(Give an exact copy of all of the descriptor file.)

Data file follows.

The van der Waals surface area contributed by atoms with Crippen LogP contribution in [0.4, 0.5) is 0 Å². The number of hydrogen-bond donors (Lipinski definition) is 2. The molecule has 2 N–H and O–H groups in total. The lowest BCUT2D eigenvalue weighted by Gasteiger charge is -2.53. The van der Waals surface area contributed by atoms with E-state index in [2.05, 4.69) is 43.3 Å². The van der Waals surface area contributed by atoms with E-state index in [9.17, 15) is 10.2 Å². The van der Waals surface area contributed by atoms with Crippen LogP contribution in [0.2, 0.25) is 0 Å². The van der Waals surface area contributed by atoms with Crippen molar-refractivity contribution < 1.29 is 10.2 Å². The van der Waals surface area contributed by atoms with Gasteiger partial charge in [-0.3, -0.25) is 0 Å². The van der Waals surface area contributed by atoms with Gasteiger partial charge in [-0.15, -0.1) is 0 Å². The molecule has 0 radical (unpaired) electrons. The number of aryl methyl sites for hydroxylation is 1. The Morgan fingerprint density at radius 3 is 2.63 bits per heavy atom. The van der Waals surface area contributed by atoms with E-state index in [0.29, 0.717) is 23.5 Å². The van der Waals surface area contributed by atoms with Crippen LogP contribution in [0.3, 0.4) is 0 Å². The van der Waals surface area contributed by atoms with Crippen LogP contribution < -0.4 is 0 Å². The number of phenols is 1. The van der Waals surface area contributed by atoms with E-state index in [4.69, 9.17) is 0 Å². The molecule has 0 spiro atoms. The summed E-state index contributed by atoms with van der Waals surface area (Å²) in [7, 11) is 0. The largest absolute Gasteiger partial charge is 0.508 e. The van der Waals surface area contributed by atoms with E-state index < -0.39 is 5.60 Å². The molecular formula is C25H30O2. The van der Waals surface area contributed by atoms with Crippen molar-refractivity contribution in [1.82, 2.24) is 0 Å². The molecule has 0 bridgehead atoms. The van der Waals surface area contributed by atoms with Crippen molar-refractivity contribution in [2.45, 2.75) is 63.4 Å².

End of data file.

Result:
The van der Waals surface area contributed by atoms with Crippen LogP contribution in [0.4, 0.5) is 0 Å². The number of hydrogen-bond donors (Lipinski definition) is 2. The molecule has 2 N–H and O–H groups in total. The lowest BCUT2D eigenvalue weighted by Gasteiger charge is -2.53. The van der Waals surface area contributed by atoms with E-state index in [2.05, 4.69) is 43.3 Å². The van der Waals surface area contributed by atoms with E-state index in [9.17, 15) is 10.2 Å². The van der Waals surface area contributed by atoms with Crippen LogP contribution in [0.2, 0.25) is 0 Å². The van der Waals surface area contributed by atoms with Crippen molar-refractivity contribution < 1.29 is 10.2 Å². The van der Waals surface area contributed by atoms with Gasteiger partial charge in [-0.3, -0.25) is 0 Å². The van der Waals surface area contributed by atoms with Gasteiger partial charge in [-0.15, -0.1) is 0 Å². The molecule has 0 radical (unpaired) electrons. The number of aryl methyl sites for hydroxylation is 1. The Morgan fingerprint density at radius 3 is 2.63 bits per heavy atom. The van der Waals surface area contributed by atoms with E-state index in [0.29, 0.717) is 23.5 Å². The van der Waals surface area contributed by atoms with Crippen LogP contribution in [0.3, 0.4) is 0 Å². The van der Waals surface area contributed by atoms with Crippen LogP contribution < -0.4 is 0 Å². The number of phenols is 1. The van der Waals surface area contributed by atoms with E-state index in [4.69, 9.17) is 0 Å². The molecule has 0 spiro atoms. The summed E-state index contributed by atoms with van der Waals surface area (Å²) in [7, 11) is 0. The largest absolute Gasteiger partial charge is 0.508 e. The van der Waals surface area contributed by atoms with E-state index < -0.39 is 5.60 Å². The molecular formula is C25H30O2. The van der Waals surface area contributed by atoms with Crippen molar-refractivity contribution in [1.82, 2.24) is 0 Å². The molecule has 0 bridgehead atoms. The van der Waals surface area contributed by atoms with Crippen molar-refractivity contribution in [2.45, 2.75) is 63.4 Å².